With the third largest recoverable reserves of shale gas in Europe and the necessary technology at its disposal, Romania has everything it needs to benefit from unconventional energy sources, but the subject is sensitive for the public.
In the not so distant past, hydraulic fracturing was seen as a potential game-changer for the European energy market.
A 2014 information note of the European Parliament indicates that the technically recoverable reserves of shale gas in Europe amount to 14 trillion cubic meters (tcm), most of it in Poland (4.2 tcm), France (3.9 tcm) and Romania (1.4 tcm).
As early as 2018, Poland and the UK had active licenses targeting shale gas, according to a study commissioned by the European Commission on the principles of hydrocarbon exploration. Denmark, Germany, Romania and Spain had all granted concessions, which eventually expired as some did not even progress to operating the site.
From France banned technology and exploration in northern Denmark have stopped because only a limited amount of shale gas has been found.
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The European Commission’s REPowerEU plan, submitted on May 18, proposes a series of measures to diversify gas supplies. But when it comes to alternative energy sources, he doesn’t mention shale gas, instead focusing on offshore solar and wind power, heat pumps and renewable hydrogen.
Facing the past
Ten years ago, Romania’s largest natural gas producer analyzed the possibility of extracting shale gas, as companies that have petroleum agreements with the National Agency for Mineral Resources could carry out mining works. exploration.
“The 1994-1995 tests carried out on fields in Transylvania gave very good results. 3D seismic analysis shows results in the deep zone, below 3,000 meters,” a Romgaz executive said at the time.
Shale gas was also a hot topic in Romania in 2012 when Chevron Corp. began exploring in the northeast county of Vaslui. Officials have intervened on several occasions, with different positions, including that of then Prime Minister.
But fears of the adverse environmental effects of hydraulic fracturing used in shale drilling have sparked protests by students, teachers, workers, local authorities and priests. The protests culminated in October 2013 with a three-day “revolt” and clashes with police.
Eleven Green MEPs eexpressed concerns about the “violation of the rule of law and rights and freedoms of European citizens”, calling on the President of the European Parliament to denounce the situation.
US oil company closed exploratory drilling in 2014 as ‘Romania project does not currently compete favorably with other investment opportunities in our global portfolio’ – EURACTIV cited a company statement at that time.
The government for follow-up the company, and the ICC International Court of Arbitration in Paris ordered Chevron to pay damages of $73 million following the cancellation of three oil concession agreements.
In terms of the technology needed to extract shale gas, Romania has more than a century of activity in the oil and gas industry.
Seven major oil and gas companies operate in Ploiești, about 78 kilometers north of the capital. One of them is the main American oil equipment manufacturer Lufkin Industries, which received public funding for almost a third of the $126 million investment in its strategic regional center, inaugurated in 2013 by the President Traian Basescu.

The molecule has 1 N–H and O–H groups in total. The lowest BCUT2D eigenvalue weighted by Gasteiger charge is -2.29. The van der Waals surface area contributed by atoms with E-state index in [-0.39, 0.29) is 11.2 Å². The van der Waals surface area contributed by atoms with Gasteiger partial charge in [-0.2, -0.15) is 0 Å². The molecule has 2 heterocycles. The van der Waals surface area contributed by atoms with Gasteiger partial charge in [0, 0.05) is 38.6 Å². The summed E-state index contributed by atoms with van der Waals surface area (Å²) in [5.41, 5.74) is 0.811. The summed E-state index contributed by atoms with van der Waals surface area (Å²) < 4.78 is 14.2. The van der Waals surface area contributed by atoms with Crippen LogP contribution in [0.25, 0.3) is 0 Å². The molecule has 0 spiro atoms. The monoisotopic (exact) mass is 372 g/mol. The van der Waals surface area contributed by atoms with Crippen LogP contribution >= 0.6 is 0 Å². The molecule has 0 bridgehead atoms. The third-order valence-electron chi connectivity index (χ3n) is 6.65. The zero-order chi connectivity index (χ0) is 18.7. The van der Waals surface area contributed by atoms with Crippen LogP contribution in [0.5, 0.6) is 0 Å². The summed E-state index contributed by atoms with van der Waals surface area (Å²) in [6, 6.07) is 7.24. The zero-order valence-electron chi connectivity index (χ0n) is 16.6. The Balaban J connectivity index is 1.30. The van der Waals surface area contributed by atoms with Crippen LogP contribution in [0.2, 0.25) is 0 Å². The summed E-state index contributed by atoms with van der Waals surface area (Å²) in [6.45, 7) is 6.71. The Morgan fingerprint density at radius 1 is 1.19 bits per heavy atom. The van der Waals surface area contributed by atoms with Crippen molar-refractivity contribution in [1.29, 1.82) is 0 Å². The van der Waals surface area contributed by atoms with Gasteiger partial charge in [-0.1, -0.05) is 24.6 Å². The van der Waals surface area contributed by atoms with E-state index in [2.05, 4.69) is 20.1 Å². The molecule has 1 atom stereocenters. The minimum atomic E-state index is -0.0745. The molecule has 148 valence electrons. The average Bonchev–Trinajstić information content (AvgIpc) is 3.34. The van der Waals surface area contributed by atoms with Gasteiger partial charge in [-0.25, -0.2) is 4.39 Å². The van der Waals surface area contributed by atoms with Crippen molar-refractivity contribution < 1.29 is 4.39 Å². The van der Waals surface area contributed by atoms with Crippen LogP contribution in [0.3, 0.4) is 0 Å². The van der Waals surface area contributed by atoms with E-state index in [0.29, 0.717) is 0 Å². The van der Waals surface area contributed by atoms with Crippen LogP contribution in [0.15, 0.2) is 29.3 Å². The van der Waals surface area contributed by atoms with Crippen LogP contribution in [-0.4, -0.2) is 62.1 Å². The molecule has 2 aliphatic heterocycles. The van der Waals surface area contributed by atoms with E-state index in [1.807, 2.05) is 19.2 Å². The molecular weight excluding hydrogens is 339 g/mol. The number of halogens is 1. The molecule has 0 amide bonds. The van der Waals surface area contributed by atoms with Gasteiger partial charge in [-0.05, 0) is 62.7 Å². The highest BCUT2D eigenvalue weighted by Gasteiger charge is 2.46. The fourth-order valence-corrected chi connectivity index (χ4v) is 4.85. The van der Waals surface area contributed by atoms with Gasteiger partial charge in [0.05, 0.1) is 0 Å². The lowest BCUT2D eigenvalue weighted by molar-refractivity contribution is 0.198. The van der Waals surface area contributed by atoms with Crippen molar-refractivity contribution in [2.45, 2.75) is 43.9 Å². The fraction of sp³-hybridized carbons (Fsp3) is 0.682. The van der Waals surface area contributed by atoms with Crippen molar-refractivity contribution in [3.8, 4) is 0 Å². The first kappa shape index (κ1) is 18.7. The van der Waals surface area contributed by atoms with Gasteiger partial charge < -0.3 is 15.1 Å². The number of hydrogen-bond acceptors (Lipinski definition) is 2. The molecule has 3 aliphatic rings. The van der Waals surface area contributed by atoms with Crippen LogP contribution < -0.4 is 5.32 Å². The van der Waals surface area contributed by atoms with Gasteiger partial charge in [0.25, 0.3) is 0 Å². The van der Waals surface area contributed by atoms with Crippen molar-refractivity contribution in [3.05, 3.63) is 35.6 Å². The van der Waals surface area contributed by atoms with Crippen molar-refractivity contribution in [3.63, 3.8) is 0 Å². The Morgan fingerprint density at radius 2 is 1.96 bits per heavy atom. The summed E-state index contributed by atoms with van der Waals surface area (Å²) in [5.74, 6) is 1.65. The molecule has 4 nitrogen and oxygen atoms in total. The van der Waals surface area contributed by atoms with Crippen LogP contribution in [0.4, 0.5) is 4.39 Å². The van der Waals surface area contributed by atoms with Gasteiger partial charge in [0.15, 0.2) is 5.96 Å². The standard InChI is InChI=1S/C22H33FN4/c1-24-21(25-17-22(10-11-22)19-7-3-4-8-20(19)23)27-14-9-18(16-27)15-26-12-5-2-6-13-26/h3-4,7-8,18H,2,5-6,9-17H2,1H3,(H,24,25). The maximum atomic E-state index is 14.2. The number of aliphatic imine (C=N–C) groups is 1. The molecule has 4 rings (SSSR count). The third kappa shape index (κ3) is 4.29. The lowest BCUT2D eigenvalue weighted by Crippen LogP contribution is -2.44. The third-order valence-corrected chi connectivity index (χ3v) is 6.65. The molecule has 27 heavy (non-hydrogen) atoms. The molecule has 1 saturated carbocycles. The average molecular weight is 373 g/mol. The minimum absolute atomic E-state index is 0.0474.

No shale exploration yet
The fracking debate reignited in February 2014 in western Romania when residents of Curtici, a town of 7,500, and 11 other neighboring municipalities attended a public meeting protesting gas exploration of shale in the region.
In August 2020, local officials from the same towns in Arad County expressed concern after Panfora Oil & Gas, a subsidiary of Hungarian MOL Group, purchased land in the area for exploratory drilling.
The Romanian National Agency for Mineral Resources has repeatedly confirmed that the work plans in the Curtici region “do not include any reference to shale gas”.
“To address the concerns of farmers in the region, the company will perform computerized 3D geophysical surface measurements exclusively on public roads. The measurements will be carried out by special trucks circulating, without blocking traffic and using small wireless microphones,” the MOL branch explained.
In mid-May, some farmers were indignant at the new measures on agricultural roads and complained to local authorities.
Nearly a dozen cantons shared their concern and banned further exploration. Panfora Oil and Gas disputed their decisions in court without success.
The Intelligent Energy Association, a non-profit group of energy industry professionals, recently demanded an official strategy on hydraulic fracturing, saying shale gas represents a huge opportunity for Romania to increase its energy security and reduce prices.
“There is a huge reserve of tight gas – clay gas, as well as shale gas, which is much easier to extract, estimated at 1.4 trillion cubic meters, in the Transylvania region,” said Dumitru Chisăliță, president of the association.
“But since everyone was afraid of Pungești, nobody talks about this reserve anymore,” he told EURACTIV.
Romania’s integrated national plan in the field of energy and climate change for 2021-2030 does not mention the possibility of using hydraulic fracturing.
“Stop this thing because no country in Europe has started exploiting shale gas,” said Dimitrie Muscă, one of the region’s biggest landowners. “We have as much gas in the Black Sea as we want. There is great potential for agriculture, and we are developing it,” she said.
[Edited by Alice Taylor and Frédéric Simon]